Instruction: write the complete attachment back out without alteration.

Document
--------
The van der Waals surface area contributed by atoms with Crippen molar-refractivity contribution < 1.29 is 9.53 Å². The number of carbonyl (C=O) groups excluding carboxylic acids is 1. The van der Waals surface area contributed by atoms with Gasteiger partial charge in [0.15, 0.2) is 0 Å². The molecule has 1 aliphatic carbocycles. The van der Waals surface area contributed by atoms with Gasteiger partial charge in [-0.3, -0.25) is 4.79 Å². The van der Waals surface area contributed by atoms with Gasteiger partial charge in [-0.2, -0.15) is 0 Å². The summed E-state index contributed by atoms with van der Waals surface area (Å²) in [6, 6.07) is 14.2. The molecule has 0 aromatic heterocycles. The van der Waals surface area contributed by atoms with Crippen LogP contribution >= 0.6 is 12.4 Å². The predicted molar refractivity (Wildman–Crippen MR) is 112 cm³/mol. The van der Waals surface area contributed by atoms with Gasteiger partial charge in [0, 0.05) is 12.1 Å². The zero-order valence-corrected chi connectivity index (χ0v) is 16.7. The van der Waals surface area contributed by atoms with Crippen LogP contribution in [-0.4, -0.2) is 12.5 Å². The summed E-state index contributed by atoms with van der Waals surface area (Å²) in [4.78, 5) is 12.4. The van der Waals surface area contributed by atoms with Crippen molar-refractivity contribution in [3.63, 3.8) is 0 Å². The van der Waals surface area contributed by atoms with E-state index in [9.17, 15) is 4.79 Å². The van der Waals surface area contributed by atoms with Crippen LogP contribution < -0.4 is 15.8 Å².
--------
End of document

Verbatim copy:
The van der Waals surface area contributed by atoms with Crippen molar-refractivity contribution < 1.29 is 9.53 Å². The number of carbonyl (C=O) groups excluding carboxylic acids is 1. The van der Waals surface area contributed by atoms with Gasteiger partial charge in [0.15, 0.2) is 0 Å². The molecule has 1 aliphatic carbocycles. The van der Waals surface area contributed by atoms with Gasteiger partial charge in [-0.3, -0.25) is 4.79 Å². The van der Waals surface area contributed by atoms with Gasteiger partial charge in [-0.2, -0.15) is 0 Å². The summed E-state index contributed by atoms with van der Waals surface area (Å²) in [6, 6.07) is 14.2. The molecule has 0 aromatic heterocycles. The van der Waals surface area contributed by atoms with Crippen LogP contribution >= 0.6 is 12.4 Å². The predicted molar refractivity (Wildman–Crippen MR) is 112 cm³/mol. The van der Waals surface area contributed by atoms with Gasteiger partial charge in [0, 0.05) is 12.1 Å². The zero-order valence-corrected chi connectivity index (χ0v) is 16.7. The van der Waals surface area contributed by atoms with Crippen LogP contribution in [-0.4, -0.2) is 12.5 Å². The summed E-state index contributed by atoms with van der Waals surface area (Å²) in [4.78, 5) is 12.4. The van der Waals surface area contributed by atoms with Crippen molar-refractivity contribution in [3.63, 3.8) is 0 Å². The van der Waals surface area contributed by atoms with E-state index in [9.17, 15) is 4.79 Å². The van der Waals surface area contributed by atoms with Crippen LogP contribution < -0.4 is 15.8 Å².